Impacts of CIHR-funded research: Heart Disease

[ Table of Contents ]

Protecting patients' hearts during surgery
Long-recommended drug may not be advisable

Overview

The world's largest randomized trial looking at whether beta-blocker drugs protect the heart during surgery came up with a surprising finding: these drugs, routinely prescribed for more than a decade for patients undergoing non-cardiac surgery, may help prevent heart attacks, but they also may increase the risk of death and major stroke. The study, led by Drs. P.J. Devereaux of McMaster University and Homer Yang of the University of Ottawa, found that of 1,000 patients receiving a beta-blocker drug, the drug will prevent 15 patients from having a heart attack, three from having angioplasty or coronary artery bypass surgery and seven from developing new atrial fibrillation (a heart rhythm disorder), but would cause eight patients to die, five to have a stroke, 53 to experience low blood pressure requiring treatment and 42 to experience a low heart rate requiring treatment.

Impact

This study provides research evidence about widely-used drugs. Its results will change how patients are cared for after surgery and bring physicians to question whether there are better alternatives.

First Published

CIHR Institute of Circulatory and Respiratory Health, newsletter, summer 2008


Surgery improves survival in patients with heart failure
Study provides much-needed evidence to support treatment choice

Overview

Bypass surgery? Angioplasty? Both are often recommended for patients with heart failure. Anxious patients understandably want to know whether either surgery is necessary. Now, Dr. Ross Tsuyuki of the University of Alberta has gathered the evidence to reassure patients that surgery is well worth it. He looked at Alberta heart failure patients to compare the outcomes of bypass surgery, angioplasty or neither. He found that mortality rates among those who had either procedure were half those who had neither and chose, instead, management with medication and lifestyle changes.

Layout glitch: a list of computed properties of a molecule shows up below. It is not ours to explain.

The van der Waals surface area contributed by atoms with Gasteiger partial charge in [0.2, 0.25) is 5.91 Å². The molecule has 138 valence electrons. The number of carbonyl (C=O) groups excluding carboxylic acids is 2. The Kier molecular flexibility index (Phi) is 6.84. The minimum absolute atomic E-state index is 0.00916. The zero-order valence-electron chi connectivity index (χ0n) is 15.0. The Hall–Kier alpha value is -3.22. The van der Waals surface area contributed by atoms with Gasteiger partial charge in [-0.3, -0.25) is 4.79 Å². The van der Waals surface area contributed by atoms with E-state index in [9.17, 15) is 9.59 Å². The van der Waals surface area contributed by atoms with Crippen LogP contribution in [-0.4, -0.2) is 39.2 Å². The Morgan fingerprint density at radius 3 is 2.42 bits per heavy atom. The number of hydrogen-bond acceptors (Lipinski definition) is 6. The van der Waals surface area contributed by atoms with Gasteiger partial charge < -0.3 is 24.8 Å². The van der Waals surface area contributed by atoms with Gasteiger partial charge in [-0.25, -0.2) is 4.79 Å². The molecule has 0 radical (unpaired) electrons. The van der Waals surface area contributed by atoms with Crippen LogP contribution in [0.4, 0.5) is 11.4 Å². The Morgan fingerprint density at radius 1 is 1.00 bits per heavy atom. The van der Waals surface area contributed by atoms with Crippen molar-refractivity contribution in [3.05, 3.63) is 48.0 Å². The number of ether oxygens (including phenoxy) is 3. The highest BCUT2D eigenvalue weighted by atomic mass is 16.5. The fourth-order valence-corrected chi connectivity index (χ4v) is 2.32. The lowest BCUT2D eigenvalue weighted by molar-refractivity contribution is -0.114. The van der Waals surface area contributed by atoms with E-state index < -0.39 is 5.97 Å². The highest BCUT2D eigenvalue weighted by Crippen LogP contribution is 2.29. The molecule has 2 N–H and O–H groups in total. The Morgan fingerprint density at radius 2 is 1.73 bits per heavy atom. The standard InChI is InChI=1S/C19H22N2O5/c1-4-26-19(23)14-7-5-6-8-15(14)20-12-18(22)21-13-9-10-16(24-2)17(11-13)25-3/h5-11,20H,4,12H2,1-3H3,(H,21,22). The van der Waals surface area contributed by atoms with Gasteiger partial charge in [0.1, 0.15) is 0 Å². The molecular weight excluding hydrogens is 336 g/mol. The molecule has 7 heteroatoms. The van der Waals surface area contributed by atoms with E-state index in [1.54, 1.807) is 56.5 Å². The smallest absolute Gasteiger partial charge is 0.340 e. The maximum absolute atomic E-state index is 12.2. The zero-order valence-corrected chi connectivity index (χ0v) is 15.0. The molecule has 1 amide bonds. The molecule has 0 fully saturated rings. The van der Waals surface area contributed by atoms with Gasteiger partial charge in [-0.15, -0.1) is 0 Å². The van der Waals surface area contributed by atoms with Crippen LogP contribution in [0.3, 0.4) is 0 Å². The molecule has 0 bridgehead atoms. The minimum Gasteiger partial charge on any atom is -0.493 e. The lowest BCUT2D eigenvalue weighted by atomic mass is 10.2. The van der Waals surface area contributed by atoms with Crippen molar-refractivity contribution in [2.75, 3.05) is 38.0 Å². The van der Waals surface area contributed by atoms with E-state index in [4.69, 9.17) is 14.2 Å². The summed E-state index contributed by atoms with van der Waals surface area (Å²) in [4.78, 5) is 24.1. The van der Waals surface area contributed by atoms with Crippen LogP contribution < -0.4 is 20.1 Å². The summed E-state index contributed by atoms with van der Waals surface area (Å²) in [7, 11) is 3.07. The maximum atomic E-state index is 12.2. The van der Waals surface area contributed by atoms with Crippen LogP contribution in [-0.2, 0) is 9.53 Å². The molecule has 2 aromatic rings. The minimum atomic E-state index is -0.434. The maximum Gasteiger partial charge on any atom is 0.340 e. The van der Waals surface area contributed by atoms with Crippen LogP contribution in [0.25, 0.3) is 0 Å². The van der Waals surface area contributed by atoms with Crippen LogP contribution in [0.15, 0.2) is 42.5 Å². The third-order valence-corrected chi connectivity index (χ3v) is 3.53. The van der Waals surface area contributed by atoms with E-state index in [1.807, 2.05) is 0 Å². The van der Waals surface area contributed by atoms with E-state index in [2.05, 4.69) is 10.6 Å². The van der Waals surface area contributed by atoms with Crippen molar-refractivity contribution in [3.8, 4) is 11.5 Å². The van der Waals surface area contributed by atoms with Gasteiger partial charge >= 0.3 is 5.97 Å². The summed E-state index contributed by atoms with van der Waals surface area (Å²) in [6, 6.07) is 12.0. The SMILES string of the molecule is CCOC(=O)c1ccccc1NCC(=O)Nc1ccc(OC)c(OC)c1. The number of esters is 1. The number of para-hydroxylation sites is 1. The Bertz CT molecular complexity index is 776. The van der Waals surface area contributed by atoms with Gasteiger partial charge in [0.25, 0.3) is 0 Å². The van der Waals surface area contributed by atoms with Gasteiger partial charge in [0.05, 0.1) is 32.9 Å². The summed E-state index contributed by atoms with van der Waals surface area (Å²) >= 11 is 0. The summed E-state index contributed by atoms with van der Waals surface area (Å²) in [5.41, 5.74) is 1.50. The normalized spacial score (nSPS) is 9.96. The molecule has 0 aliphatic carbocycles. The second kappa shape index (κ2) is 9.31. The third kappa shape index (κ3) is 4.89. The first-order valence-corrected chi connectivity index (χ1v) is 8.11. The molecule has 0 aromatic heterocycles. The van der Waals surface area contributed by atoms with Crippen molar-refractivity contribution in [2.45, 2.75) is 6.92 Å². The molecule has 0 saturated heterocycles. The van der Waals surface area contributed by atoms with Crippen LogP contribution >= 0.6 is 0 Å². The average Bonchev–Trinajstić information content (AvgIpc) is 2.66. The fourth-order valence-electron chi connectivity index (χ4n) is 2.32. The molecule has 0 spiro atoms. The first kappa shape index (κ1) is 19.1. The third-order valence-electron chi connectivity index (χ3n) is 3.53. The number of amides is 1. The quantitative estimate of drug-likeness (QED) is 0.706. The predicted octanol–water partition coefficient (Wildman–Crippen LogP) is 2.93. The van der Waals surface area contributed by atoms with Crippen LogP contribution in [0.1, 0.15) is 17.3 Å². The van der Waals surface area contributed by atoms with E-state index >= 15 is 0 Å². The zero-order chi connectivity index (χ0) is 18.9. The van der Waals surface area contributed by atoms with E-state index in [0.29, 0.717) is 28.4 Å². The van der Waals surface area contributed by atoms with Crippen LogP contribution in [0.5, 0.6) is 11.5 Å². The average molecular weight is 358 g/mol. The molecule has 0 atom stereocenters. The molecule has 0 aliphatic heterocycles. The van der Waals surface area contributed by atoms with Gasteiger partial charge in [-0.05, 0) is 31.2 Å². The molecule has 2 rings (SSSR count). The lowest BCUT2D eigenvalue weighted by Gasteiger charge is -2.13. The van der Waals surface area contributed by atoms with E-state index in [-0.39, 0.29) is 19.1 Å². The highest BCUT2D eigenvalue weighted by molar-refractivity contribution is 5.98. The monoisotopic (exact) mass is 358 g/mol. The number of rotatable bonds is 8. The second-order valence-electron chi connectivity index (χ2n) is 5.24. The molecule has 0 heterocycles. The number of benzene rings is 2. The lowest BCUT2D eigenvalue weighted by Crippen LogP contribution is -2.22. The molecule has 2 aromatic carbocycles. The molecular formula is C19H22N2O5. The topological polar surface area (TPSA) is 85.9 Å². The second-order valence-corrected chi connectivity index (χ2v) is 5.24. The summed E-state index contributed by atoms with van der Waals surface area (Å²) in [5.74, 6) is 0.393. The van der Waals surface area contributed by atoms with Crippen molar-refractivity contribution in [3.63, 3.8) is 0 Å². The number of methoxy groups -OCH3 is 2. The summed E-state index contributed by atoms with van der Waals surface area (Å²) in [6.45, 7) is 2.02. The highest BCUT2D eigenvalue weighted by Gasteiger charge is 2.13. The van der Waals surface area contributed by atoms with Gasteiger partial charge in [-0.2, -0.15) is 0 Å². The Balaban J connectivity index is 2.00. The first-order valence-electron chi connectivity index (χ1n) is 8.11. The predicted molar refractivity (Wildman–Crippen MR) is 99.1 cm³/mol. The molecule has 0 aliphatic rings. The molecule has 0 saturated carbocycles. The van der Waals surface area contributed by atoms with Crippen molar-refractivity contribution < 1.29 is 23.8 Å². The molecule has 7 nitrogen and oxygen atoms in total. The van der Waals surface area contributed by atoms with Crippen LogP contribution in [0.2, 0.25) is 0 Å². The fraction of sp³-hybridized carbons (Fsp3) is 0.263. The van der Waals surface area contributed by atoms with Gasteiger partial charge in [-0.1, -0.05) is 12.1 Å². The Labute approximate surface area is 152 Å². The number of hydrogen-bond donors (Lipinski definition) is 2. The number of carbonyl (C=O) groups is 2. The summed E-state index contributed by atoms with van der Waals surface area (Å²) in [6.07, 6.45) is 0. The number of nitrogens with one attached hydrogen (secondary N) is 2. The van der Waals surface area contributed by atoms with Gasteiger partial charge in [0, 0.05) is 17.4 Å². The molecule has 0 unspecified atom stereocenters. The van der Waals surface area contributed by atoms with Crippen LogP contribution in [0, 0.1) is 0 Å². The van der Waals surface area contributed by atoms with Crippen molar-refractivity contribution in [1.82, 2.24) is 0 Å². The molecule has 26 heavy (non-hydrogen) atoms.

Impact

Physicians have stronger evidence upon which to base treatment recommendations to their patients with heart failure. Patients can make treatment decisions with lessened anxiety about the right route to take.

First Published

Research profile, February 2007


Menopause delivers change in heart health
Is there a role for hormone replacement therapy?

Overview

Hot flashes and mood swings get the attention – but the health effects of menopause go right to the heart. Menopause marks the end of the hormones that keep women's hearts healthy. Hormone replacement therapy (HRT) can make up for the lack of natural hormones, but there is concern about its effects on health more broadly. Dr. Sandra Davidge of the University of Alberta has found that HRT can be effective if given at the onset of menopause. That's because it can help prevent deterioration of blood vessels. However, later on, when blood vessels have already deteriorated, it's not as beneficial.